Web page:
The Wexner Center for the Arts’ Fall 2016 jazz season ends with a bang, and a return to the beautiful Lincoln Theatre, with Aziza on Friday, October 21st at 8pm (tickets available here). Aziza is a new collaboration between four of the best-loved artists ever to grace the Wexner stage – Dave Holland, Chris Potter, Lionel Loueke, Eric Harland – on tour promoting their debut album released on 10/14. Read on for more information about each of the musicians in this group as well as thoughts about the self-titled album and live videos.
Drummer Eric Harland wowed Columbus in February at the Lincoln with Charles Lloyd and the Marvels and, giving symmetry to the year, he returns with Holland, another bandleader who first made his name in the late ’60s. Harland has a propulsion that swings in multiple directions at once. Richard Schenin from Mercury News once said, “He can sound like a percussion orchestra or a one-man samba band, and every gesture is sincere and powerful, whatever his volume level, as well as crisply articulated.”
Guitarist Lionel Loueke sold out the Wex performance space touring his first record for Blue Note, Karibu. That record and the three since, particularly last year’s gorgeous live Gaïa, made him one of the brightest stars in the current Blue Note constellation. Around the time of that first appearance, Nate Chinen of the New York Times, said, his music “[Reflects] Mr. Loueke’s cultural vantage, notably with respect to rhythm. But any jazz fan with a modern inclination will recognize the searching spirit behind the music. That impulse has been jazz’s perpetual challenge and great constant, from the very beginning.” More recently, the same writer commented on Loueke’s “sense of thrilling unrestraint, a willingness to push intuition past the point of comfort.” Also a top-flight sideman, he’s enhanced records by Herbie Hancock, Jeff Ballard, Jack DeJohnette, Joe Lovano, and Norah Jones.
Chris Potter has been coming to the Wex as a leader since 2004 and made appearances in Dave Holland’s quintet and octet. One of the most prominent saxophone players for many in my generation, hearing him with trumpeter Dave Douglas, Paul Motian, and Dave Holland all relatively concurrently was like having a light switch flipped on, the muscular snarl of Joe Lovano with the sweetness of classic Joe Henderson but in a voice that didn’t quite sound like anybody else. With the Underground, he did as much to reconceptualize jazz rhythm in the present without feeling like he was using those new rhythms as novelty as anyone has in the last 20 years. I caught Potter’s quartet at this year’s Winter Jazz Fest, and he’s still playing and writing at an amazingly high level; I can’t wait to hear that sound again at the Lincoln.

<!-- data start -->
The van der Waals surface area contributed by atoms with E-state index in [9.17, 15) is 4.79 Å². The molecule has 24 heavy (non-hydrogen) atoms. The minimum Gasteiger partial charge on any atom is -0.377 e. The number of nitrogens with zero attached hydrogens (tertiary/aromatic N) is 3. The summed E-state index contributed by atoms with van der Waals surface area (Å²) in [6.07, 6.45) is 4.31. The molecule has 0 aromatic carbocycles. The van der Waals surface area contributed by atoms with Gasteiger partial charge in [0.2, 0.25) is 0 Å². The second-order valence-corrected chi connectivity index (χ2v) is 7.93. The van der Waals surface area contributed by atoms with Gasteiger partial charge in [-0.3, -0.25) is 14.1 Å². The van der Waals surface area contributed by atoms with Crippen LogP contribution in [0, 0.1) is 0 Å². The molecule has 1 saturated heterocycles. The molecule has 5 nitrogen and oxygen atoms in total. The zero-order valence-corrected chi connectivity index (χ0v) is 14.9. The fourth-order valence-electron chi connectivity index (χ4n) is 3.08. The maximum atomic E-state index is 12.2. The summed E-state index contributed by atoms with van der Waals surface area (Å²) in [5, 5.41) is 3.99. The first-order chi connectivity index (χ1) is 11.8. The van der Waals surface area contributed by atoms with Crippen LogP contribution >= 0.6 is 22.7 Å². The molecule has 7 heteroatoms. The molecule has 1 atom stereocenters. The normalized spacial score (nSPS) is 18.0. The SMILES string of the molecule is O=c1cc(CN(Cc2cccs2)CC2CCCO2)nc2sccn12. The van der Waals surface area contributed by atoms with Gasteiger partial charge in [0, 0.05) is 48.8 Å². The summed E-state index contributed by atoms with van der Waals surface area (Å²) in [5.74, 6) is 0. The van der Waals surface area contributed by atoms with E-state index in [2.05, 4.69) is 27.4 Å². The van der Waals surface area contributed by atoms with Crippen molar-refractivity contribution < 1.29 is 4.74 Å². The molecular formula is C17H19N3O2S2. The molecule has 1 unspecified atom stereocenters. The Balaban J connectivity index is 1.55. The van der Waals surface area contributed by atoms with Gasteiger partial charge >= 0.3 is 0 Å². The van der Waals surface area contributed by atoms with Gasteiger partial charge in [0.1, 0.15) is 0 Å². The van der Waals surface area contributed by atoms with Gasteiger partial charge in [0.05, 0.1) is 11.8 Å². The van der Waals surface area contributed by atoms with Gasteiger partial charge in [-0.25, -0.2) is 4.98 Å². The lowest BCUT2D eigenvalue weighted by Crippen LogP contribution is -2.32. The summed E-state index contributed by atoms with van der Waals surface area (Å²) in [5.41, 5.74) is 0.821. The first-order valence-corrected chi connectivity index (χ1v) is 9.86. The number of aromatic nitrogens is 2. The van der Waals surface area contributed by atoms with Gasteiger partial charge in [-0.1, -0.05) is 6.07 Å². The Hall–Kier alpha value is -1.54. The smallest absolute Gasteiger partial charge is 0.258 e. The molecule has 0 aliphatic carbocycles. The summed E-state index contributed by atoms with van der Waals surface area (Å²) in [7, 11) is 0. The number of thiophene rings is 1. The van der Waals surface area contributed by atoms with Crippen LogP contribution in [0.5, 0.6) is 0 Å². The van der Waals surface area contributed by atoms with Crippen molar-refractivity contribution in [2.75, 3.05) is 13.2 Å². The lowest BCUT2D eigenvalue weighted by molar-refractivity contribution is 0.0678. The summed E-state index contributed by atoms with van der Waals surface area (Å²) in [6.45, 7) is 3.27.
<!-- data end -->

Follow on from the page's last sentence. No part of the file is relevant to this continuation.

Dave Holland needs no introduction; he’s one of a handful of musicians who’s reshaped the course of 20th-century music. Growing up in England, backing acts as diverse as Johnnie Ray (“Cry,” “Whiskey and Gin”) and Chet Atkins, he still has some of that concise sense of song in his solos you could hum but never would have thought up. He played with the cream of the improvising crop in England including Evan Parker and Kenny Wheeler before he got the call from Miles Davis to join Davis’ band for In a Silent Way and Bitches Brew, still ur-texts for almost anyone making avant-garde jazz, and was off like a rocket. I came to his work through his own Quintet which still features some of the best compositions, particularly his horn charts, I’ve ever heard. Going back through his catalog was the gateway drug that got me into Anthony Braxton. His expanded Octet at Weigel Hall, with an opening duo, set between Holland and tabla virtuoso Trilok Gurtu is one of the finest nights of music I’ve ever had the privilege of witnessing.
Aziza’s eponymous debut features two tracks written by each of the four members, balancing blood-churning grooves with rhythmic creation shot through with some of the stickiest hooks you’re likely to find on any record this year. Spirituality soaks this record. Loueke’s lead-off, “Aziza Dance,” named after the Dahomey myth, is riddled with a loose, organic funk as it teases the listener, its arc surprising at the same time it feels inevitable. Potter’s “Blue Sufi” sensuously ratchets up the tension with the rhythm section accenting and stabbing stilettos through that melody with Holland’s voice-of-God judicious bass shifting underneath Harland’s etched-in-stone patterns and Loueke’s simmering chicken-scratch guitar erupting as Potter passes that melody off to him like a baton. Holland’s “Finding the Light” explores a similar intersection between the smoky-slow and barely hemmed-in ecstasy. His bass and Potter’s soprano dance as they trade the melody back and forth, volleying higher and higher with a remarkable solo from Harland juggling that same theme on a drum solo that fills out the rest of the sky. “Aquila,” written by Harland, is a ballad that makes the listener feel like they could reach right up into the constellation it’s named for. The composer plays a shuffle that finds new corners wherever it shines its light without ever seeming showy, forming a dual center of gravity with Holland as Potter and Loueke tear into that glowing melody.